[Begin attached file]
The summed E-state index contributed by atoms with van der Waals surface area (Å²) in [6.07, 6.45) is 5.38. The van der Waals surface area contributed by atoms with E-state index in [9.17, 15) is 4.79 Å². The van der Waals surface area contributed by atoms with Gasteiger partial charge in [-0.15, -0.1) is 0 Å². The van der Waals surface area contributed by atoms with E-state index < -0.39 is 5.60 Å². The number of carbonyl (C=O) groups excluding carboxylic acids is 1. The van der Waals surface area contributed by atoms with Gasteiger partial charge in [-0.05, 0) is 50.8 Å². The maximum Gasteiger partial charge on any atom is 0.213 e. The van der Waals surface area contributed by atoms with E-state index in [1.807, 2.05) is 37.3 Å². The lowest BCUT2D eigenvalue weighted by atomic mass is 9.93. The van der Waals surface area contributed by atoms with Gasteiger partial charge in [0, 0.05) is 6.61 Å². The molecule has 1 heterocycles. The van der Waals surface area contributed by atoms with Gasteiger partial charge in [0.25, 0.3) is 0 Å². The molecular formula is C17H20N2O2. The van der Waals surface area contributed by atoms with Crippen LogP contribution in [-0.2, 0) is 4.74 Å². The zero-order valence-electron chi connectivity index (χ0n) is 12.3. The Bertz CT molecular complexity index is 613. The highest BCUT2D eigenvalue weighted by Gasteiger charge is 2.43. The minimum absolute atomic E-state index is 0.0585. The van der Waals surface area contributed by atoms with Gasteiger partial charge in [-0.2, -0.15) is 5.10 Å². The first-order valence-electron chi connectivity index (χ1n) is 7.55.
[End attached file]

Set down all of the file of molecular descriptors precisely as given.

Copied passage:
The summed E-state index contributed by atoms with van der Waals surface area (Å²) in [6.07, 6.45) is 5.38. The van der Waals surface area contributed by atoms with E-state index in [9.17, 15) is 4.79 Å². The van der Waals surface area contributed by atoms with Gasteiger partial charge in [-0.15, -0.1) is 0 Å². The van der Waals surface area contributed by atoms with E-state index < -0.39 is 5.60 Å². The number of carbonyl (C=O) groups excluding carboxylic acids is 1. The van der Waals surface area contributed by atoms with Gasteiger partial charge in [-0.05, 0) is 50.8 Å². The maximum Gasteiger partial charge on any atom is 0.213 e. The van der Waals surface area contributed by atoms with E-state index in [1.807, 2.05) is 37.3 Å². The lowest BCUT2D eigenvalue weighted by atomic mass is 9.93. The van der Waals surface area contributed by atoms with Gasteiger partial charge in [0, 0.05) is 6.61 Å². The molecule has 1 heterocycles. The van der Waals surface area contributed by atoms with Gasteiger partial charge in [0.25, 0.3) is 0 Å². The molecular formula is C17H20N2O2. The van der Waals surface area contributed by atoms with Crippen LogP contribution in [-0.2, 0) is 4.74 Å². The zero-order valence-electron chi connectivity index (χ0n) is 12.3. The Bertz CT molecular complexity index is 613. The highest BCUT2D eigenvalue weighted by Gasteiger charge is 2.43. The minimum absolute atomic E-state index is 0.0585. The van der Waals surface area contributed by atoms with Gasteiger partial charge in [-0.2, -0.15) is 5.10 Å². The first-order valence-electron chi connectivity index (χ1n) is 7.55.